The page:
#62: More cloth in the wild please

How to use modern cloth nappies
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Have you ever seen cloth nappies compared to strollers before? If not, scroll on to read today’s interview with Melbourne mother of three, Nicky. Nicky says strollers are in use so frequently that, by the time you have kids, they’re ingrained in your consciousness and you know you’ll be using one. It’s the message we need to be giving about cloth nappies; yet, until recently, Nicky says she’d never seen a cloth nappy in the wild. She does have hopes, however, that cloth nappies are on their way to mainstream use and, soon, the thought of using them will be less daunting for everyone. Here’s hoping!
Read on to learn more about this beach-loving mumma who first started cloth almost 11 years ago only to give up three days later, then take it up again more than 8 years later when her third child was 2 months old.
Welcome, Nicky @happy.little.cloth.bums
Tell us a little about yourself and your family?

My name is Nicky and I am mum to three beautiful, hilarious, loving children who are allergic to sleep. We live in a little beachside suburb in Melbourne’s south which was an absolute haven for us during COVID lockdowns. 

What’s the best part of being a part of your family? 

Without a doubt, it’s watching the tender moments between my kids. My eldest has watched me go from attending to his every whim, to having to share me with his baby siblings and still he adores them with every fibre of his being and is the best big brother I could have hoped for.

What is the best part about living where you do? 

Without a doubt, it’s being so close to beautiful beaches. I grew up on a tiny little island in New Zealand and the ocean is integral to my feeling of connectedness within myself.

How do you like to fill your days? 

Most days begin with coffee. My two youngest and I often head out to get coffee and cake first thing and from there the day is anyone’s guess. We spend time with their YiaYia or head to the beach or playground most days as both babies are very energetic and I’d rather them not destroy the house.

What are the things you are most thankful for in life? 

My mum, who passed away almost 11 years ago, raised my sister and I to be fiercely independent. I am so thankful for this quality as it has allowed me to be self-reliant which lends to a certain amount of confidence. It has its cons too, but for the most part I feel it’s one of my most valuable traits. I am also very thankful for cheese, fresh sheets and hot showers. Oh, and gin!

What are the things you would like your children to remember about you? 

That I always valued a person for who they were on the inside, not what they could do for me. That I always tried my best to give them everything they needed. That I love them more than I thought it was humanly possible to love. How much I loved cheese.

What is the most important lesson you want your children to learn? 

To love themselves unconditionally, to trust their gut, to always be open minded.

How do you plan to speak to your children about our future in this world? 

My eldest is almost 11 and we already have discussions surrounding our choices and their effects on the planet. He knows we use cloth nappies and wipes because they’re better for environment. His school has wonderful initiatives in place for learning. It’s all about taking small steps in the right direction. I’m far from perfect but I’m always looking for ways to reduce our impact.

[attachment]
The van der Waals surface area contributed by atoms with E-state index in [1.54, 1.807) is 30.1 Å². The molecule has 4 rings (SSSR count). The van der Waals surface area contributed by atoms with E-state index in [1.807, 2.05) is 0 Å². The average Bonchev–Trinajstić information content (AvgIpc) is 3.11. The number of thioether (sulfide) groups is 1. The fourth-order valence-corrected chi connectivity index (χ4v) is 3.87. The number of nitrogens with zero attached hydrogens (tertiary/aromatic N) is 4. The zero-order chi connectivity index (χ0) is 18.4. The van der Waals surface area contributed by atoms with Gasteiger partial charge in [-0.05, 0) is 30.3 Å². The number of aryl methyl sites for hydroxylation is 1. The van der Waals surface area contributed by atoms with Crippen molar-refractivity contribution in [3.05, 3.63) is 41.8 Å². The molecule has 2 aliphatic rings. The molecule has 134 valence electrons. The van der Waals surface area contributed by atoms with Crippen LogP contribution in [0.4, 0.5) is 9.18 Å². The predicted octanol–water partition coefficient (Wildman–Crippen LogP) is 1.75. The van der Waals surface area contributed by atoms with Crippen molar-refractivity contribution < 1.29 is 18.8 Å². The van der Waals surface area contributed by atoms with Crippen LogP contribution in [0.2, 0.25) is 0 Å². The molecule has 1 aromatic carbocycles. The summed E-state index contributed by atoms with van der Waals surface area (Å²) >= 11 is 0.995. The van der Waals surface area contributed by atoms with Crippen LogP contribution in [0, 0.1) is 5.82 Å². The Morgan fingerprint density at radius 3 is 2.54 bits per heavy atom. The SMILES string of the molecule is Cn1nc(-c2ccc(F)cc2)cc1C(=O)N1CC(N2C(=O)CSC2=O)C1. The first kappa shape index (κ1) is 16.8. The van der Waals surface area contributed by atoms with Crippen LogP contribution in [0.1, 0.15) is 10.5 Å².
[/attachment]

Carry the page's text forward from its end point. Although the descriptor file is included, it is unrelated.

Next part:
If you could click your fingers right now and change one thing about the world what would it be and why?

It’s a bit selfish but I’d bring my mum back. She died from breast cancer when my eldest was 3 days old and my heart breaks when I think of precious moments she has missed. She would have been the best grandmother. Plus there’s not a time you need your mum more than when you become a mum yourself. I wish I could apologise for being such a little shit as a teenager.

How has your approach to parenthood changed over the years? 

I have become much more relaxed in my approach to parenting as the years have gone by and the children have multiplied. I used to suffer from extreme mum guilt when I was anything less than what I presumed was the perfect parent. These days, my kids might not have veges with their dinner one night or I send them to daycare with mismatched socks and I don’t worry about it. They’re happy and healthy and that’s what is important. 

You have shared the quote “She was born to be free, let her run wild in her own way and you will never lose her” by Nikki Rowe on Instagram alongside a photo of your daughter. Is this quote a reflection of your parenting philosophy? How do you believe we can parent can support their children to run wild in their own way? 

For the most part it is, I will support my kids in exploring what interests them and have no interest in pushing mine or societies agenda on them. One of the most rewarding parts of parenting is watching the kids personalities reveal themselves. All three of my babes are so different and it’s such a gift. I like to think I’m pretty non-judgmental so I hope they grow up knowing that I will support them in whatever journey they choose. I do wish that journey included sleeping though …

Your oldest baby is now 10. Can you give me 10 things you’ve learned in those 10 years?
  • The ultimate superpower is a mother’s intuition 
  • You can survive on no sleep 
  • Perfection is a myth
  • Children are our greatest mirrors
  • Set boundaries, it’s ok to say no
  • Mum is always right 
  • It’s ok to ask for a do over
  • Treat yourself
  • If you want to enjoy a treat without sharing it, carry it in a coffee mug
  • Fit your own oxygen mask first.
Another thing you have learnt is how to find success with cloth nappies. Why do you think you have seen success this time around? 

When I first tried cloth almost 11 years ago, I had no idea how to wash cloth nappies. There was no CCN that I was aware of and Google was little help. I was wet pailing and it was summer in Hawaii. I believe I lasted about 3 days before throwing that gross bucket in the bin. This time round, I was surrounded by endless knowledge, support and motivation by way of adorable prints. The benefits of cloth nappies have proven themselves time and time again in this past year and a bit. We began cloth right before COVID hit and the Alcmena community as well as the beautiful friends I made through using cloth definitely made that time much less lonely! 

How do modern cloth nappies make using reusables so much better?